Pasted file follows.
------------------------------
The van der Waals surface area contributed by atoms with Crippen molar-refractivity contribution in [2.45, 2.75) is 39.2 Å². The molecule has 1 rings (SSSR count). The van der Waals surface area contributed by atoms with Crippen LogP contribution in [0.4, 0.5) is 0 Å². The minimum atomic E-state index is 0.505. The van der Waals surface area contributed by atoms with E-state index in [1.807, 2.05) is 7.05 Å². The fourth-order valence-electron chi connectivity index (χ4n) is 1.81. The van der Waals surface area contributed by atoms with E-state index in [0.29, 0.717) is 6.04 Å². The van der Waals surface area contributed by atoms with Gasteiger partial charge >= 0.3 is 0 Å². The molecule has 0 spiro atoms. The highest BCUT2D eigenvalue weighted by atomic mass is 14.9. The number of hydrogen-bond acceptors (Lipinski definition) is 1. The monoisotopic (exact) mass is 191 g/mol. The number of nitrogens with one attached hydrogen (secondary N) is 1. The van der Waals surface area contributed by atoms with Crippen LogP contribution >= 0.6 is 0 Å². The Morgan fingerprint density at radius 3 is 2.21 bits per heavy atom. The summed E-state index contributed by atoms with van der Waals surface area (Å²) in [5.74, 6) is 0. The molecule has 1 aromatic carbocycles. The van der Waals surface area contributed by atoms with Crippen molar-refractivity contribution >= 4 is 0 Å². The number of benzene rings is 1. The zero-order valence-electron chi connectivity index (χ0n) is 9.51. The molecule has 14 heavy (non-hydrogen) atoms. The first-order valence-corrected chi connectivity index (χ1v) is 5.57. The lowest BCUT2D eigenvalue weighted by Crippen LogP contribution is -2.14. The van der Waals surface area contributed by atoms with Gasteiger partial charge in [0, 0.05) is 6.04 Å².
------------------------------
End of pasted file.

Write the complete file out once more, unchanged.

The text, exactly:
The van der Waals surface area contributed by atoms with Crippen molar-refractivity contribution in [2.45, 2.75) is 39.2 Å². The molecule has 1 rings (SSSR count). The van der Waals surface area contributed by atoms with Crippen LogP contribution in [0.4, 0.5) is 0 Å². The minimum atomic E-state index is 0.505. The van der Waals surface area contributed by atoms with E-state index in [1.807, 2.05) is 7.05 Å². The fourth-order valence-electron chi connectivity index (χ4n) is 1.81. The van der Waals surface area contributed by atoms with E-state index in [0.29, 0.717) is 6.04 Å². The van der Waals surface area contributed by atoms with Gasteiger partial charge >= 0.3 is 0 Å². The molecule has 0 spiro atoms. The highest BCUT2D eigenvalue weighted by atomic mass is 14.9. The number of hydrogen-bond acceptors (Lipinski definition) is 1. The monoisotopic (exact) mass is 191 g/mol. The number of nitrogens with one attached hydrogen (secondary N) is 1. The van der Waals surface area contributed by atoms with Crippen LogP contribution >= 0.6 is 0 Å². The Morgan fingerprint density at radius 3 is 2.21 bits per heavy atom. The summed E-state index contributed by atoms with van der Waals surface area (Å²) in [5.74, 6) is 0. The molecule has 1 aromatic carbocycles. The van der Waals surface area contributed by atoms with Crippen molar-refractivity contribution >= 4 is 0 Å². The number of benzene rings is 1. The zero-order valence-electron chi connectivity index (χ0n) is 9.51. The molecule has 14 heavy (non-hydrogen) atoms. The first-order valence-corrected chi connectivity index (χ1v) is 5.57. The lowest BCUT2D eigenvalue weighted by Crippen LogP contribution is -2.14. The van der Waals surface area contributed by atoms with Gasteiger partial charge in [0, 0.05) is 6.04 Å².